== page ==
I'm an avid news reader, and I have read many articles about his "illegal" activities and still read many comments about how Bush lied to everyone. The problem is, none of these claims seem to have any merit. I won't say he has never done something illegal or lied, but the people making these claims don't have concrete data to back them. The opposition claims he lied about Iraq, but that just doesn't seem to be the case. If you go back to the beginning of 2003 and put yourself in Bush's shoes, without any benefit of hindsight, you'll see that pretty much everyone in the world thought Saddam had weapons of mass destruction (WMD) and he had obstinately refused to comply with some 12 previous UN resolutions. Of course, if you're going to war, you should make sure your claims are true - and the info that was declared by the CIA and others did in fact support Bush's theory that Saddam was a threat. It was determined he (Saddam Hussein) needed to be eliminated. Whether the analysts reported false information is a different story, but can't be blamed on Bush. Also, whether you think the war was necessary or not is again a different story and not relevant to Bush being a liar or a criminal.

Some say the war was illegal, but there was a UN resolution authorizing force (though some claim they think Bush should have gone back to the UN again) and the US Congress did declare war. Therefore, the war was not illegal. On the issue of illegal wiretapping, the media has routinely called them illegal, but the problem is that it is a gray area where there wasn't explicit law prohibiting Bush from doing what he was doing. If there were, then it would have had to be stopped. Instead, Congress passed a bill to clarify the issue - effectively saying that the president had the right to order non-warrant wiretaps on international calls in order to combat terrorism.

I think beyond these hot-button legal issues, there are three other issues that have hurt Bush's reputation (and these aren't in any order). One is the long, costly and problematic war in Iraq. The original execution of the war - the "Shock and Awe" - was brilliantly run by Donald Rumsfeld, but as we now know, there appeared to be highly erroneous assumptions of how things would carry out after Hussein's fall, and no real follow-up plan. Based on those assumptions, Bush's "Mission Accomplished" stunt wouldn't have been a big deal, but of course, it now seems a big blunder. Rumsfeld's specialty was the use of a relatively small, powerful force to quickly wipe out a visible enemy. But when the nearly-invisible insurgency kicked in, that force was inadequate. Whether due to Rumsfeld or the top military brass, I don't know, but significantly more forces weren't committed to Iraq for too long and that gap gave the insurgency time to gather money, weapons and power. Disaster ensued. As tired of the war as I was however, I still felt it was our duty to fix the mess we got into - as did Bush. Fortunately the defeatists were ignored and "The Surge" went forth and has worked wonders (mixed with other happenings like the 'Sunni Awakening'). Looking back, I don't know how much direct input Bush has had in the running of the Iraq war, or whether he just let Rumsfeld and Cheney run it, but he does bear some responsibility.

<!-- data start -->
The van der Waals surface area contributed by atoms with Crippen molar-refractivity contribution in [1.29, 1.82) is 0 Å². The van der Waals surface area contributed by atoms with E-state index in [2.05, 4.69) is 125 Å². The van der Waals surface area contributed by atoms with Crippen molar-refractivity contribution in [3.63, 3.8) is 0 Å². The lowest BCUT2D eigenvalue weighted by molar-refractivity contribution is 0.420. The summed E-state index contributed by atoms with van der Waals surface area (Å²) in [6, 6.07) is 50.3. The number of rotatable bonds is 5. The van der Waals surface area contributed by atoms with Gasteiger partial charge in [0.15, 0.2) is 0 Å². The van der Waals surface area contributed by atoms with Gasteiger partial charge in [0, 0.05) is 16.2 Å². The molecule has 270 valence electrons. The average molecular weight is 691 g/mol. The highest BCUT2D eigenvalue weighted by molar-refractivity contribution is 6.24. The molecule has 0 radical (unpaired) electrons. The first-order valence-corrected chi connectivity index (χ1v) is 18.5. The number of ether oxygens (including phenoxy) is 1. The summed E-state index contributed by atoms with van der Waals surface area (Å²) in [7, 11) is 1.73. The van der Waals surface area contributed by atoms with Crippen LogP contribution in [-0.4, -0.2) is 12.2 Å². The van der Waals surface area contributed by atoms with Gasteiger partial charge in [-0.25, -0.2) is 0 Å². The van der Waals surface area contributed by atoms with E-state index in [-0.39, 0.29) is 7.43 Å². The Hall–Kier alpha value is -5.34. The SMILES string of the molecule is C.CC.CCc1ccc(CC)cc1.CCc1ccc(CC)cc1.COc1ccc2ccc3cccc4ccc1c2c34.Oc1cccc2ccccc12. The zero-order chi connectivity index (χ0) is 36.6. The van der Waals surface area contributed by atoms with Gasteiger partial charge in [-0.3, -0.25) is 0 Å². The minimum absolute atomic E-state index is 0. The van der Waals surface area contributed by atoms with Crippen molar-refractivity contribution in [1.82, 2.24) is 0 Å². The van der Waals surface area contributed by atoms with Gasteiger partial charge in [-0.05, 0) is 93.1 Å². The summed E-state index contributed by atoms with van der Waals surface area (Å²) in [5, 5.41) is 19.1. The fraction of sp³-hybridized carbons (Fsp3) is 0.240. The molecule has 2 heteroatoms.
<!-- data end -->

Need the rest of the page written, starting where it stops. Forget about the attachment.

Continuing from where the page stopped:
Issue number two is the alienation of much of the world. This is largely due to the Iraq war and Bush's unilateral and sometimes arrogant approach to it - think, "You're either with us or against us." When he talks, it is sometimes with a smirk that can be frustratingly maddening and further enforces this idea of assumed supremacy. Mix all that with the fact that much of the Middle East thinks (erroneously) that the Iraq war is just a war on Islam, and you have a situation where the US has really lost a lot of stature and power in the world. Some countries like France didn't help things by matching Bush's haughtiness with their own. Regardless, both our friends and our enemies were angry at the US. That is sad and even a little scary - our ability to push for change in Iran and Palestine has been seriously weakened. I'm hopeful that Obama can get some of that back.

Issue three is the response by FEMA to Hurricane Katrina. It is still mentioned often by the media and considered a major blunder. This one stymies me though and I don't think the media is on the same page as the general public here. While the news organizations love to bring the point up, comments tell me that much of the public is sick of hearing about it and sick of the fact that so many in New Orleans seem unable to take some responsibility and rebuild. Now, I'll admit that the damage was devastating and there was a lot of real loss and suffering. Where I disagree is that it is FEMA's responsibility to take care of all the citizens there 100%. The mayor, Ray Nagin, along with the governor, Kathleen Blanco, politicized things early on and were somehow able to remove much of the spotlight from their own inability to take care of their constituents. That is where the real crime happened. The federal agencies should be there to assist and augment the local efforts, but the media would like you to believe that FEMA is responsible for all the problems. That's just not true and even after years of living in FEMA-provided trailors, many citizens there are still expecting the government to take care of them. A minority will always need help, but I hate what I see as a major lack of personal responsibility by so many.

Wow, so I've covered what I think are the major contentions here but I haven't even mentioned some of the good works he's done. Bush is responsible for perhaps the largest investment in anti-AIDS work in Africa in world history - tripling the previous investment to some $9 billion. He reformed Medicare to give seniors more plan options and save them bundles in prescription costs, although the returns here differ depending on who you ask. He has passed the No Child Left Behind bill, which, while a target of criticism, has also been hailed by both political parties as a major benefit to the education system and the bill will likely be renewed. Additionally, Bush created an enormous pristine marine preserve northwest of Hawaii. He tried mightily to pass a much needed, moderate immigration bill only to be defeated by his own party. Bush tried to push Social Security reform after being re-elected but was defeated in those efforts as well, putting into question what will happen when I reach retirement age. I'm sure there have been other notable accomplishments as well.

In closing, Bush has failed to efficiently run the war in Iraq and has hurt the US's image due to that war and his sometimes arrogant approach to things, but he really hasn't been as bad a president as everyone makes him out to be. I hope history proves me right.

About this Archive

This page is an archive of entries from December 2008 listed from newest to oldest.